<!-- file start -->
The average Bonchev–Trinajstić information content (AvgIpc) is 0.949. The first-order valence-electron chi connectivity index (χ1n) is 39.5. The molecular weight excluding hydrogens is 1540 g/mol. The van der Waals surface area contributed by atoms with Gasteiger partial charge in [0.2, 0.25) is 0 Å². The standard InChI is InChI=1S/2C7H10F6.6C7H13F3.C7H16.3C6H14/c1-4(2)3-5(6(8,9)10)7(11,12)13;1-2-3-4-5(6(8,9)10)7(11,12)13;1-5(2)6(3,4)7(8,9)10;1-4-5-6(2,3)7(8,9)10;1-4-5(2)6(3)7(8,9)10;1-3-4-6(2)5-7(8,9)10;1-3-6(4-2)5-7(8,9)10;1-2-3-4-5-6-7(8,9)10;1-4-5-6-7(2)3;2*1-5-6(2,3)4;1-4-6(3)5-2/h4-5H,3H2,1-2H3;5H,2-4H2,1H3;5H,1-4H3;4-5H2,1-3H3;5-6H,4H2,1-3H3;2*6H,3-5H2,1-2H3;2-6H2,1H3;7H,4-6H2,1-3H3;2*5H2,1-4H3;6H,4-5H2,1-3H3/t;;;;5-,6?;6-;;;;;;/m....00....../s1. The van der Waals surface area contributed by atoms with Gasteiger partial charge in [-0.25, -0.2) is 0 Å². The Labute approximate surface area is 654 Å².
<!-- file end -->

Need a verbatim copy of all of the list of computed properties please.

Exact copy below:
The average Bonchev–Trinajstić information content (AvgIpc) is 0.949. The first-order valence-electron chi connectivity index (χ1n) is 39.5. The molecular weight excluding hydrogens is 1540 g/mol. The van der Waals surface area contributed by atoms with Gasteiger partial charge in [0.2, 0.25) is 0 Å². The standard InChI is InChI=1S/2C7H10F6.6C7H13F3.C7H16.3C6H14/c1-4(2)3-5(6(8,9)10)7(11,12)13;1-2-3-4-5(6(8,9)10)7(11,12)13;1-5(2)6(3,4)7(8,9)10;1-4-5-6(2,3)7(8,9)10;1-4-5(2)6(3)7(8,9)10;1-3-4-6(2)5-7(8,9)10;1-3-6(4-2)5-7(8,9)10;1-2-3-4-5-6-7(8,9)10;1-4-5-6-7(2)3;2*1-5-6(2,3)4;1-4-6(3)5-2/h4-5H,3H2,1-2H3;5H,2-4H2,1H3;5H,1-4H3;4-5H2,1-3H3;5-6H,4H2,1-3H3;2*6H,3-5H2,1-2H3;2-6H2,1H3;7H,4-6H2,1-3H3;2*5H2,1-4H3;6H,4-5H2,1-3H3/t;;;;5-,6?;6-;;;;;;/m....00....../s1. The van der Waals surface area contributed by atoms with Gasteiger partial charge in [-0.25, -0.2) is 0 Å². The Labute approximate surface area is 654 Å².